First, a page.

Economy & Business

Clashing over Commerce: A Historical View of Tariffs and Trade Policy

Container ships docked at Port of Newark in 2012 (Reuters photo: Eduardo Munoz)
An economist looks back over the centuries and finds that protectionism is usually harmful,

From the beginning of the American republic, trade policy has been a contentious subject for our political leaders. The trade controversies we are seeing under President Trump are nothing new, and in key ways they echo the past, as Douglas A. Irwin documents in his authoritative new book, Clashing over Commerce: A History of U.S. Trade Policy.

Other histories have been written about U.S. trade policy, but Irwin’s is the most comprehensive and useful for guiding our current decision-making on trade. An economist at Dartmouth College with a Ph.D. from Columbia University, Irwin combines scholarly analysis with a historian’s eye for trends and colorful details. This book is readable and illuminating, for the trade expert and for all Americans wanting a deeper understanding of America’s evolving role in the global economy.

Irwin divides U.S. trade policy into three eras. From colonial days to the Civil War, the tariff was primarily about raising revenue for the federal government. One of the many myths that Irwin debunks has to do with the legacy of Alexander Hamilton. Hamilton was not a champion of raising tariffs to protect domestic manufactures. In his famous Report on the Subject of Manufactures of 1791, he recommended “bounties,” or direct subsidies, to support U.S. manufacturing companies. Keen to pay down debt from the Revolutionary War, Hamilton wanted duties to be low enough to encourage foreign trade while raising revenue for the new government.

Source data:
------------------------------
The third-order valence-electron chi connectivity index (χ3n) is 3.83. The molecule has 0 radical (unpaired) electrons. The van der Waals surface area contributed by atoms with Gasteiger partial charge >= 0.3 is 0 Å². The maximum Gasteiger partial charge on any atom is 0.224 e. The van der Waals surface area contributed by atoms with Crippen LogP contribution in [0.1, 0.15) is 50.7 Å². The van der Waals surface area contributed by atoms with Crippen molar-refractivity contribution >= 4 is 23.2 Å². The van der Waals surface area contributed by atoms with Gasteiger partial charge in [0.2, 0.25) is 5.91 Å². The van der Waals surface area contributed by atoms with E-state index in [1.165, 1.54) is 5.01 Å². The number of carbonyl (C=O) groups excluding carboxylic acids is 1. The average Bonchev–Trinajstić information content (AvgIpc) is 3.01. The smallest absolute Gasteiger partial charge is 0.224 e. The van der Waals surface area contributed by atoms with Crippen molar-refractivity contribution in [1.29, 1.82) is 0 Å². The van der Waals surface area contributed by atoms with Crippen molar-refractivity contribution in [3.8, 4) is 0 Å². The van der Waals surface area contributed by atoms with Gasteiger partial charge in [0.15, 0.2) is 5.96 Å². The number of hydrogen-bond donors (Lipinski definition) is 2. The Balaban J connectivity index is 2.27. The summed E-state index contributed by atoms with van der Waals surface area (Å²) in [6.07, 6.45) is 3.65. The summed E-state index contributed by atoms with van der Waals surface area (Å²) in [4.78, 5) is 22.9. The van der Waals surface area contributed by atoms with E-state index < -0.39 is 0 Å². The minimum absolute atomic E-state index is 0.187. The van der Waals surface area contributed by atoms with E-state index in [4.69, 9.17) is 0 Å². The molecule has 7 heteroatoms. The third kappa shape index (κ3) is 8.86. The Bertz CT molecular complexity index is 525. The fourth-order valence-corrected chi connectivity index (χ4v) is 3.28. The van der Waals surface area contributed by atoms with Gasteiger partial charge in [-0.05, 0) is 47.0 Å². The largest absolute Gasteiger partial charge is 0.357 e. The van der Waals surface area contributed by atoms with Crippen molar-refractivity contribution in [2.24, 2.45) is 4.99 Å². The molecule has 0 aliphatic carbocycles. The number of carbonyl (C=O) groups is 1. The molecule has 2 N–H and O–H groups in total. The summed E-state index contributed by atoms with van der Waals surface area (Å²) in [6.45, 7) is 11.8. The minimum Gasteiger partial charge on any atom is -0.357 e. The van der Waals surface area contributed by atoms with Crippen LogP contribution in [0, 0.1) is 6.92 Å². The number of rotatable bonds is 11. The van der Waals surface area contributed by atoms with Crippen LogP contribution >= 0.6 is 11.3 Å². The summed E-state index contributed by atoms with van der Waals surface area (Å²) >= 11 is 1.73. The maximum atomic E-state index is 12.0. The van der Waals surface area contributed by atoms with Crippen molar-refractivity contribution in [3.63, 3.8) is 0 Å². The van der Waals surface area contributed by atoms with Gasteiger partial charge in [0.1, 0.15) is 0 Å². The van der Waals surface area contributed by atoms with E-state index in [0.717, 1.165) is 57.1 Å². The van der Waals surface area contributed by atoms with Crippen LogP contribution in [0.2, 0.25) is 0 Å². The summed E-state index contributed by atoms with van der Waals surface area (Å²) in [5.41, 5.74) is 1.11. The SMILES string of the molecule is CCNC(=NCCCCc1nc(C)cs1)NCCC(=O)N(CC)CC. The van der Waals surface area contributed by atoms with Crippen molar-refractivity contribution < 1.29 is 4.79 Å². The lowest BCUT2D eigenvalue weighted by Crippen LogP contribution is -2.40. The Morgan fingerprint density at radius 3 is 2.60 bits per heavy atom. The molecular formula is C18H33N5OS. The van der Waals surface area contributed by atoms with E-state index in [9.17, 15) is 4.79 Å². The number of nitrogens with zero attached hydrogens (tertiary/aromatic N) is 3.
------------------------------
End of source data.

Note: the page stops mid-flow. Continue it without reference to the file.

Another myth Irwin dismantles is that trade tensions helped to bring on the Civil War. It was true that the cotton-exporting South favored lower tariffs while the industrializing North wanted more-restrictive tariffs. But after the Tariff of Abominations of 1828 and the South Carolina Nullification Crisis of 1832, President Jackson supported a reduction in tariff rates, and they continued to trend downward for the rest of the antebellum period.

The Civil War upended U.S. trade policy, as it did so much else, and ushered in a second era marked by high tariffs to protect certain U.S. industries. One sad fact that comes through clearly from Irwin’s meticulous scholarship is that the protectionism of this era did a lot more to build the lobbyist swamp than it did to build the U.S. economy. Every trade bill that moved through Congress invited a feeding frenzy of special interests seeking protection. Hundreds of pages of the Congressional Record were filled with speeches justifying higher tariffs on sugar, wool, glass, pig iron, and hundreds of other domestically made products.